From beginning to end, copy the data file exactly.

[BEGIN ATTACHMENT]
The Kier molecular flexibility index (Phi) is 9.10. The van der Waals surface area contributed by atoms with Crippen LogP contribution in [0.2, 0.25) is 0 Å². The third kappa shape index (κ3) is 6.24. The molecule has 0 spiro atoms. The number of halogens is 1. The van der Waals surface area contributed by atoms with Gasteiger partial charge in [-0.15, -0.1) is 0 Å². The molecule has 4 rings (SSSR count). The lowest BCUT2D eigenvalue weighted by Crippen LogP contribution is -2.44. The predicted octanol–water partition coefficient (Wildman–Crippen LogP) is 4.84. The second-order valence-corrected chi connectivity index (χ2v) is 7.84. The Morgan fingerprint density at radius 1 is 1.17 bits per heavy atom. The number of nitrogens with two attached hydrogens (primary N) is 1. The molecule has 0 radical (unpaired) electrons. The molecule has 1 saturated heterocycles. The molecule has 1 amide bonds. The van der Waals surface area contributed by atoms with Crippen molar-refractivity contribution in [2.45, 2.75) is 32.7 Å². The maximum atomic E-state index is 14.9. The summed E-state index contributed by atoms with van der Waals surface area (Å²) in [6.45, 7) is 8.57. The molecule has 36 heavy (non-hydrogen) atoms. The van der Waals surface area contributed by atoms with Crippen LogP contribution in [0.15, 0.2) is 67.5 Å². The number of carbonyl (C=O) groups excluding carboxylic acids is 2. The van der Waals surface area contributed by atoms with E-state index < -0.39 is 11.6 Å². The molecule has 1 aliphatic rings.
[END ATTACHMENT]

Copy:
The Kier molecular flexibility index (Phi) is 9.10. The van der Waals surface area contributed by atoms with Crippen LogP contribution in [0.2, 0.25) is 0 Å². The third kappa shape index (κ3) is 6.24. The molecule has 0 spiro atoms. The number of halogens is 1. The van der Waals surface area contributed by atoms with Gasteiger partial charge in [-0.15, -0.1) is 0 Å². The molecule has 4 rings (SSSR count). The lowest BCUT2D eigenvalue weighted by Crippen LogP contribution is -2.44. The predicted octanol–water partition coefficient (Wildman–Crippen LogP) is 4.84. The second-order valence-corrected chi connectivity index (χ2v) is 7.84. The Morgan fingerprint density at radius 1 is 1.17 bits per heavy atom. The number of nitrogens with two attached hydrogens (primary N) is 1. The molecule has 0 radical (unpaired) electrons. The molecule has 1 saturated heterocycles. The molecule has 1 amide bonds. The van der Waals surface area contributed by atoms with Crippen molar-refractivity contribution in [2.45, 2.75) is 32.7 Å². The maximum atomic E-state index is 14.9. The summed E-state index contributed by atoms with van der Waals surface area (Å²) in [6.45, 7) is 8.57. The molecule has 36 heavy (non-hydrogen) atoms. The van der Waals surface area contributed by atoms with Crippen LogP contribution in [0.15, 0.2) is 67.5 Å². The number of carbonyl (C=O) groups excluding carboxylic acids is 2. The van der Waals surface area contributed by atoms with E-state index < -0.39 is 11.6 Å². The molecule has 1 aliphatic rings.